State Journal Register: Robert Olson: Point: Raising the minimum wage boosts business

Op-Ed By Robert Olson
State Journal-Register (IL), May 18, 2017

People are at the heart of our business — from our employees to our customers.

As the owner of a life insurance company, I meet with hardworking men and women every day who want to protect their families for the future, but are struggling to make ends meet today. Their wages just don’t add up.

The current $8.25 Illinois minimum wage doesn’t provide an adequate floor under workers’ wages or under our economy. Workers have a tough time affording basics like food, rent, utilities, transportation and health care. Businesses suffer from weak consumer demand.

Raising the minimum wage is a kind of insurance for workers and businesses. When the minimum wage is set too low, it’s bad for workers and their families who are under constant financial stress. It’s bad for customers — who are workers themselves. And it’s bad for businesses and our economy.

I support the proposal to gradually raise our state minimum wage to $15 by 2022. Raising the minimum wage will enable workers to make ends meet and it will increase the consumer spending that businesses depend on. It will strengthen business and our tax base.

As a company with offices in Springfield, Lombard and Washington, and customers throughout Illinois, I know from experience that fair pay is good for the bottom line. When we invest in our employees, they are more invested in our business. Employees stay with us longer, which means we can spend less on hiring and training new staff. We have employees with higher morale, longer-term commitment and knowledge, and, as a result, more satisfied customers.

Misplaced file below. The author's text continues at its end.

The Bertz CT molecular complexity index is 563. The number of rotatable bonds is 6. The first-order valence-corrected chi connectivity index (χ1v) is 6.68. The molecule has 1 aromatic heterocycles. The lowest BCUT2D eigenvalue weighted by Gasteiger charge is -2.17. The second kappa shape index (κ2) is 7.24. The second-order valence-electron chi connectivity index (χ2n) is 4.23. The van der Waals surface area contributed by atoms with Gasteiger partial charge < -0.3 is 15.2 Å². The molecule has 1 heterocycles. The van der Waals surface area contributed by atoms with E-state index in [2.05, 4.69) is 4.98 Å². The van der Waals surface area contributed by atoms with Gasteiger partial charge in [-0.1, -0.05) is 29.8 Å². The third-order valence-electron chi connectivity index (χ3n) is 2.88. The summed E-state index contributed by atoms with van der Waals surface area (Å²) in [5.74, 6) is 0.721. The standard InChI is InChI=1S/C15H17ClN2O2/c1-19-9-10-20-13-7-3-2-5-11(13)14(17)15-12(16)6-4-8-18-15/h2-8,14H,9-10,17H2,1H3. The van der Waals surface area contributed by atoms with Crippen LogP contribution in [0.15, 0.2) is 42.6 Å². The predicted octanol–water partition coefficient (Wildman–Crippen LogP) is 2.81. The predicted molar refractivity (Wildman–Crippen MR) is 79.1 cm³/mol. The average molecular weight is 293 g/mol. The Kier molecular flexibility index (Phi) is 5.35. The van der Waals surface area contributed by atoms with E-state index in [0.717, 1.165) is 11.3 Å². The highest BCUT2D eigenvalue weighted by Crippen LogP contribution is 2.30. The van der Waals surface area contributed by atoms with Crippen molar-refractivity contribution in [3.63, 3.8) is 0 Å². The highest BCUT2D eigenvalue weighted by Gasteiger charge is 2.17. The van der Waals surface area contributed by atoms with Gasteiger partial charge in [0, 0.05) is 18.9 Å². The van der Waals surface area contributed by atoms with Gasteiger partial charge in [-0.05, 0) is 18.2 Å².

Under the proposed legislation, the minimum wage will be raised gradually, which gives low-wage businesses time to plan and adjust. Businesses will see the benefits of raising the minimum wage like increased consumer spending, cost savings from lower staff turnover, increased productivity and better customer service.

Raising the minimum wage will also mean a more level playing field for business. It’s not right that some businesses pay wages that are so low their employees need public assistance and private charity just to get by.

Don’t get me wrong. A few years ago, we started a new program in our agency. Every month at our month-end meeting, we give our #1 Agent of the Month a check made out to his or her favorite charity. At the meeting, the winning agent educates the entire agency about the organization they are donating to. We’ve supported institutions like Children’s Memorial Hospital, St. Jude Children’s Hospital and the Chicago Anti-Hunger Association.

We want a strong minimum wage that is anti-hunger, anti-homelessness and anti-poverty — and a strong safety net for people who need it.

Our life insurance can mean the difference between someone losing their home or keeping it, or sending the first person in their family to college. Raising the minimum wage can mean the difference between someone having a place to call home or any hope of working their way through college.

Increasing the paychecks of workers in Illinois by raising the minimum wage will have a multiplying effect in businesses and communities throughout our state.

As a member of Business for a Fair Minimum Wage, a national network of business owners and executives, I’m in good company in supporting a minimum wage increase. From large manufacturers to Main Street small businesses, we know that raising the minimum wage will be good for business, customers and the economy.

Raising the minimum wage will help us restore the fading American Dream for both workers and businesses. It’s time for lawmakers to act.

— Robert Olson is owner of Olson & Associates in Springfield, Lombard and Washington and Illinois state general agent of American Income Life.

Copyright 2017 Robert Olson

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